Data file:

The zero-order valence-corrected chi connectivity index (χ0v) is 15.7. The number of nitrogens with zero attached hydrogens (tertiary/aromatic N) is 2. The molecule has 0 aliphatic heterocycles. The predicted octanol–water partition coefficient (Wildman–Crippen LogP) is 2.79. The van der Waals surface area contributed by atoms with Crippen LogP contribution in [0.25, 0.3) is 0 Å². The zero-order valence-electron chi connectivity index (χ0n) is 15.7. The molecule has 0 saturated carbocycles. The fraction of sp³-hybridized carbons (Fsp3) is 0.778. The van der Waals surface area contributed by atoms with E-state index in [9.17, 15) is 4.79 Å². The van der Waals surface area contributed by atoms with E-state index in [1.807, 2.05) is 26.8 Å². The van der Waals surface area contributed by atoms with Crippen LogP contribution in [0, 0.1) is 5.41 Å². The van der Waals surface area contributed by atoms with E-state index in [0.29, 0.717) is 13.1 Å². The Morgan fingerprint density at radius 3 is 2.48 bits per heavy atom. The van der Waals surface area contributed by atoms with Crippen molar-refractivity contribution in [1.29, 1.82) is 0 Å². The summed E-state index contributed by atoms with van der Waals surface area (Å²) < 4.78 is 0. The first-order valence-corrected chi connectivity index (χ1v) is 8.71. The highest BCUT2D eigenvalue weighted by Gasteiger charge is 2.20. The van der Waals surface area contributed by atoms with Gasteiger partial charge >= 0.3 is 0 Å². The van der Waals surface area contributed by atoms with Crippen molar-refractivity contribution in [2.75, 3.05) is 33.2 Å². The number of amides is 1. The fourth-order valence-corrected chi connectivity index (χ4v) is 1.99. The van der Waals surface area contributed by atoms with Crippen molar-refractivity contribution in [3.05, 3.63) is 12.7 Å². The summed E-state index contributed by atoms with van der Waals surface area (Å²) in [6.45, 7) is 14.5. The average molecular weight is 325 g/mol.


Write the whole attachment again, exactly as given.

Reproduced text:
The zero-order valence-corrected chi connectivity index (χ0v) is 15.7. The number of nitrogens with zero attached hydrogens (tertiary/aromatic N) is 2. The molecule has 0 aliphatic heterocycles. The predicted octanol–water partition coefficient (Wildman–Crippen LogP) is 2.79. The van der Waals surface area contributed by atoms with Crippen LogP contribution in [0.25, 0.3) is 0 Å². The zero-order valence-electron chi connectivity index (χ0n) is 15.7. The molecule has 0 saturated carbocycles. The fraction of sp³-hybridized carbons (Fsp3) is 0.778. The van der Waals surface area contributed by atoms with E-state index in [9.17, 15) is 4.79 Å². The van der Waals surface area contributed by atoms with E-state index in [1.807, 2.05) is 26.8 Å². The van der Waals surface area contributed by atoms with Crippen LogP contribution in [0, 0.1) is 5.41 Å². The van der Waals surface area contributed by atoms with E-state index in [0.29, 0.717) is 13.1 Å². The Morgan fingerprint density at radius 3 is 2.48 bits per heavy atom. The van der Waals surface area contributed by atoms with Crippen molar-refractivity contribution in [1.29, 1.82) is 0 Å². The summed E-state index contributed by atoms with van der Waals surface area (Å²) < 4.78 is 0. The first-order valence-corrected chi connectivity index (χ1v) is 8.71. The highest BCUT2D eigenvalue weighted by Gasteiger charge is 2.20. The van der Waals surface area contributed by atoms with Gasteiger partial charge >= 0.3 is 0 Å². The van der Waals surface area contributed by atoms with Crippen molar-refractivity contribution in [2.75, 3.05) is 33.2 Å². The number of amides is 1. The fourth-order valence-corrected chi connectivity index (χ4v) is 1.99. The van der Waals surface area contributed by atoms with Crippen molar-refractivity contribution in [3.05, 3.63) is 12.7 Å². The summed E-state index contributed by atoms with van der Waals surface area (Å²) in [6.45, 7) is 14.5. The average molecular weight is 325 g/mol.